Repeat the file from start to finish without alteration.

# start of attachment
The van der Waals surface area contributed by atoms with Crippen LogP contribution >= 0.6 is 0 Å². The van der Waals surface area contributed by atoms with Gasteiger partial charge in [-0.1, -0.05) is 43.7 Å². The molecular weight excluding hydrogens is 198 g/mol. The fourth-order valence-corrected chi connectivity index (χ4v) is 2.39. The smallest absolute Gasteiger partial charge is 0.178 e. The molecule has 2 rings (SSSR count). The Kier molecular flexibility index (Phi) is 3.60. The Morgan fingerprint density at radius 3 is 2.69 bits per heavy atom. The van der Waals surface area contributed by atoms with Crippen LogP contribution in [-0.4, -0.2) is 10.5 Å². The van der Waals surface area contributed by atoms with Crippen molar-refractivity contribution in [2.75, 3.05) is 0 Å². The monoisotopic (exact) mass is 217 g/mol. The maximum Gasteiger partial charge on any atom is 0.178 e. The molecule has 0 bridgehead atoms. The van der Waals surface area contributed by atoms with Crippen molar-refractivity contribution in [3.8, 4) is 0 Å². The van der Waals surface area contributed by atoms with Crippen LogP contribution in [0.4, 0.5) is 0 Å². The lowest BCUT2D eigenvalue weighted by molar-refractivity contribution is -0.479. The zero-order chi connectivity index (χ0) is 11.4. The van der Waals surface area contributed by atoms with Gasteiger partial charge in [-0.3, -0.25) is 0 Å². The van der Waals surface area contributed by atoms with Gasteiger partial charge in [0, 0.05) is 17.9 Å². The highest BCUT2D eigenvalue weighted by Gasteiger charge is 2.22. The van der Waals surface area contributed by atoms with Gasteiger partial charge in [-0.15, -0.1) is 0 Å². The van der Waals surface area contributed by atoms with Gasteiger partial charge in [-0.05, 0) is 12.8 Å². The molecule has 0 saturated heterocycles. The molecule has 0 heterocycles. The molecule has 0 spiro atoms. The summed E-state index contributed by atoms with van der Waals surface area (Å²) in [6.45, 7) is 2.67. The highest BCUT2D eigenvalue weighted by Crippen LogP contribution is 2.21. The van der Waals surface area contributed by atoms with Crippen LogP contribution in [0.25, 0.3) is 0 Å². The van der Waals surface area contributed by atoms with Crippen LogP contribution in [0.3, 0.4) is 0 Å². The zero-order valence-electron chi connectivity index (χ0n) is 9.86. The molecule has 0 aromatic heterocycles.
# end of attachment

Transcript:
The van der Waals surface area contributed by atoms with Crippen LogP contribution >= 0.6 is 0 Å². The van der Waals surface area contributed by atoms with Gasteiger partial charge in [-0.1, -0.05) is 43.7 Å². The molecular weight excluding hydrogens is 198 g/mol. The fourth-order valence-corrected chi connectivity index (χ4v) is 2.39. The smallest absolute Gasteiger partial charge is 0.178 e. The molecule has 2 rings (SSSR count). The Kier molecular flexibility index (Phi) is 3.60. The Morgan fingerprint density at radius 3 is 2.69 bits per heavy atom. The van der Waals surface area contributed by atoms with Crippen LogP contribution in [-0.4, -0.2) is 10.5 Å². The van der Waals surface area contributed by atoms with Crippen molar-refractivity contribution in [2.75, 3.05) is 0 Å². The monoisotopic (exact) mass is 217 g/mol. The maximum Gasteiger partial charge on any atom is 0.178 e. The molecule has 0 bridgehead atoms. The van der Waals surface area contributed by atoms with Crippen molar-refractivity contribution in [3.8, 4) is 0 Å². The van der Waals surface area contributed by atoms with Crippen LogP contribution in [0.4, 0.5) is 0 Å². The lowest BCUT2D eigenvalue weighted by molar-refractivity contribution is -0.479. The zero-order chi connectivity index (χ0) is 11.4. The van der Waals surface area contributed by atoms with Gasteiger partial charge in [-0.3, -0.25) is 0 Å². The van der Waals surface area contributed by atoms with Gasteiger partial charge in [0, 0.05) is 17.9 Å². The highest BCUT2D eigenvalue weighted by Gasteiger charge is 2.22. The van der Waals surface area contributed by atoms with Gasteiger partial charge in [-0.15, -0.1) is 0 Å². The van der Waals surface area contributed by atoms with Gasteiger partial charge in [-0.05, 0) is 12.8 Å². The molecule has 0 saturated heterocycles. The molecule has 0 heterocycles. The molecule has 0 spiro atoms. The summed E-state index contributed by atoms with van der Waals surface area (Å²) in [6.45, 7) is 2.67. The highest BCUT2D eigenvalue weighted by Crippen LogP contribution is 2.21. The van der Waals surface area contributed by atoms with Crippen LogP contribution in [0.25, 0.3) is 0 Å². The van der Waals surface area contributed by atoms with Crippen LogP contribution in [0.3, 0.4) is 0 Å². The zero-order valence-electron chi connectivity index (χ0n) is 9.86. The molecule has 0 aromatic heterocycles.